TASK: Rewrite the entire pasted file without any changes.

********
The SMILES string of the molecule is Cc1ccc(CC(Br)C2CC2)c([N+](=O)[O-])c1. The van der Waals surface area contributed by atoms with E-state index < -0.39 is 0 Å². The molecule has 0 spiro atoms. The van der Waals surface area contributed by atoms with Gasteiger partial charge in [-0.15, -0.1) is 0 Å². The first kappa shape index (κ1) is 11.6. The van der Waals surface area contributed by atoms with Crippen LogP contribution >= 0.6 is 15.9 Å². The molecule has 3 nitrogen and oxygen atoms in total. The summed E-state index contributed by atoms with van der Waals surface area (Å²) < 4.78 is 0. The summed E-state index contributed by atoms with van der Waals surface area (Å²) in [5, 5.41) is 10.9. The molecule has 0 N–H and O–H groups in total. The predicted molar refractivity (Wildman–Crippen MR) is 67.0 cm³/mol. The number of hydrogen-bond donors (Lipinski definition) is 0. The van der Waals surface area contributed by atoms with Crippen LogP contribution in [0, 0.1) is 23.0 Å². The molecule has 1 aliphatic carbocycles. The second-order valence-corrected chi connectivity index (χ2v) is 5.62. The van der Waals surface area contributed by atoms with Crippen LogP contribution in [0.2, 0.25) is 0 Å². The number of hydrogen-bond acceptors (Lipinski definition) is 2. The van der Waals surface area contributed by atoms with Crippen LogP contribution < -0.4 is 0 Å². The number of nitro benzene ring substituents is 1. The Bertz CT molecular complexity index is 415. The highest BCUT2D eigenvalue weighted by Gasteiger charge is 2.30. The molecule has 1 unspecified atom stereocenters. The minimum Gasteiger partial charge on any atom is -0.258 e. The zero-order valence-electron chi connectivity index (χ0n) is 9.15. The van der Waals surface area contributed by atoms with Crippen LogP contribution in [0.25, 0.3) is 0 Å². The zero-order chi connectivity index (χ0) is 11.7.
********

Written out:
The SMILES string of the molecule is Cc1ccc(CC(Br)C2CC2)c([N+](=O)[O-])c1. The van der Waals surface area contributed by atoms with E-state index < -0.39 is 0 Å². The molecule has 0 spiro atoms. The van der Waals surface area contributed by atoms with Gasteiger partial charge in [-0.15, -0.1) is 0 Å². The first kappa shape index (κ1) is 11.6. The van der Waals surface area contributed by atoms with Crippen LogP contribution >= 0.6 is 15.9 Å². The molecule has 3 nitrogen and oxygen atoms in total. The summed E-state index contributed by atoms with van der Waals surface area (Å²) < 4.78 is 0. The summed E-state index contributed by atoms with van der Waals surface area (Å²) in [5, 5.41) is 10.9. The molecule has 0 N–H and O–H groups in total. The predicted molar refractivity (Wildman–Crippen MR) is 67.0 cm³/mol. The number of hydrogen-bond donors (Lipinski definition) is 0. The van der Waals surface area contributed by atoms with Crippen LogP contribution in [0, 0.1) is 23.0 Å². The molecule has 1 aliphatic carbocycles. The second-order valence-corrected chi connectivity index (χ2v) is 5.62. The van der Waals surface area contributed by atoms with Crippen LogP contribution in [0.2, 0.25) is 0 Å². The number of hydrogen-bond acceptors (Lipinski definition) is 2. The van der Waals surface area contributed by atoms with Crippen LogP contribution < -0.4 is 0 Å². The number of nitro benzene ring substituents is 1. The Bertz CT molecular complexity index is 415. The highest BCUT2D eigenvalue weighted by Gasteiger charge is 2.30. The molecule has 1 unspecified atom stereocenters. The minimum Gasteiger partial charge on any atom is -0.258 e. The zero-order valence-electron chi connectivity index (χ0n) is 9.15. The van der Waals surface area contributed by atoms with Crippen LogP contribution in [0.25, 0.3) is 0 Å². The zero-order chi connectivity index (χ0) is 11.7.